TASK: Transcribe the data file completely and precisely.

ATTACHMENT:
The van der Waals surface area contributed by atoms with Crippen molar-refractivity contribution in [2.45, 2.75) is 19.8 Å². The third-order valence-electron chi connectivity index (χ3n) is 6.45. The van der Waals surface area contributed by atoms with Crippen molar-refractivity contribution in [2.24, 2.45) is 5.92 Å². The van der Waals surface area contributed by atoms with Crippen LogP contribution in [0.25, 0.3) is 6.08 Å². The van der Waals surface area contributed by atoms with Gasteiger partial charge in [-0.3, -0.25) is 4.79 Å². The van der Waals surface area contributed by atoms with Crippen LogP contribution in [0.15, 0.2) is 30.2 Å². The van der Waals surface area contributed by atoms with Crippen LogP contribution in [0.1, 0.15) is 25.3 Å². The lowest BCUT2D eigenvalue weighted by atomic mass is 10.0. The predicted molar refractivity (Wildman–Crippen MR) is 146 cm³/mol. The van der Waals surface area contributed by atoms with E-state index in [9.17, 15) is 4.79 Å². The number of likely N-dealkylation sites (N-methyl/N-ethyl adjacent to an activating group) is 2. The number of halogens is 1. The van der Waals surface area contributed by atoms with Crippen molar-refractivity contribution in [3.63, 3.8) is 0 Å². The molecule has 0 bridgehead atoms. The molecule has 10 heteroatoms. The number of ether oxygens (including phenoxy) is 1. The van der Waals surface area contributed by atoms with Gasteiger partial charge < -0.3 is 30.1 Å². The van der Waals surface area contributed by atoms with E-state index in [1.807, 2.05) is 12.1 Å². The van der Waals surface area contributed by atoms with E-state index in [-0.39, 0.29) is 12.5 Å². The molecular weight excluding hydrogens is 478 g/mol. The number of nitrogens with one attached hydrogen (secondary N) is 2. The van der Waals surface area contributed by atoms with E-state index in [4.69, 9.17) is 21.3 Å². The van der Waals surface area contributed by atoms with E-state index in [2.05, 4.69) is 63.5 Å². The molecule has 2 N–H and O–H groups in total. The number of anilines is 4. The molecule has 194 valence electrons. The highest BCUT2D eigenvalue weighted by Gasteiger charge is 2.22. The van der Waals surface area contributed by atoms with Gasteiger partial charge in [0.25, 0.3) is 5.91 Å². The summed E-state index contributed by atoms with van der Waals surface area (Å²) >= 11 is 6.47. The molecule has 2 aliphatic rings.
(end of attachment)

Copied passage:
The van der Waals surface area contributed by atoms with Crippen molar-refractivity contribution in [2.45, 2.75) is 19.8 Å². The third-order valence-electron chi connectivity index (χ3n) is 6.45. The van der Waals surface area contributed by atoms with Crippen molar-refractivity contribution in [2.24, 2.45) is 5.92 Å². The van der Waals surface area contributed by atoms with Crippen LogP contribution in [0.25, 0.3) is 6.08 Å². The van der Waals surface area contributed by atoms with Gasteiger partial charge in [-0.3, -0.25) is 4.79 Å². The van der Waals surface area contributed by atoms with Crippen LogP contribution in [0.15, 0.2) is 30.2 Å². The van der Waals surface area contributed by atoms with Crippen LogP contribution in [0.1, 0.15) is 25.3 Å². The lowest BCUT2D eigenvalue weighted by atomic mass is 10.0. The predicted molar refractivity (Wildman–Crippen MR) is 146 cm³/mol. The van der Waals surface area contributed by atoms with E-state index in [9.17, 15) is 4.79 Å². The number of likely N-dealkylation sites (N-methyl/N-ethyl adjacent to an activating group) is 2. The number of halogens is 1. The van der Waals surface area contributed by atoms with Crippen molar-refractivity contribution in [3.63, 3.8) is 0 Å². The molecule has 0 bridgehead atoms. The molecule has 10 heteroatoms. The number of ether oxygens (including phenoxy) is 1. The van der Waals surface area contributed by atoms with Gasteiger partial charge < -0.3 is 30.1 Å². The van der Waals surface area contributed by atoms with E-state index in [1.807, 2.05) is 12.1 Å². The van der Waals surface area contributed by atoms with E-state index in [-0.39, 0.29) is 12.5 Å². The molecular weight excluding hydrogens is 478 g/mol. The number of nitrogens with one attached hydrogen (secondary N) is 2. The van der Waals surface area contributed by atoms with E-state index in [4.69, 9.17) is 21.3 Å². The van der Waals surface area contributed by atoms with E-state index in [2.05, 4.69) is 63.5 Å². The molecule has 2 N–H and O–H groups in total. The number of anilines is 4. The molecule has 194 valence electrons. The highest BCUT2D eigenvalue weighted by Gasteiger charge is 2.22. The van der Waals surface area contributed by atoms with Gasteiger partial charge in [0.25, 0.3) is 5.91 Å². The summed E-state index contributed by atoms with van der Waals surface area (Å²) >= 11 is 6.47. The molecule has 2 aliphatic rings.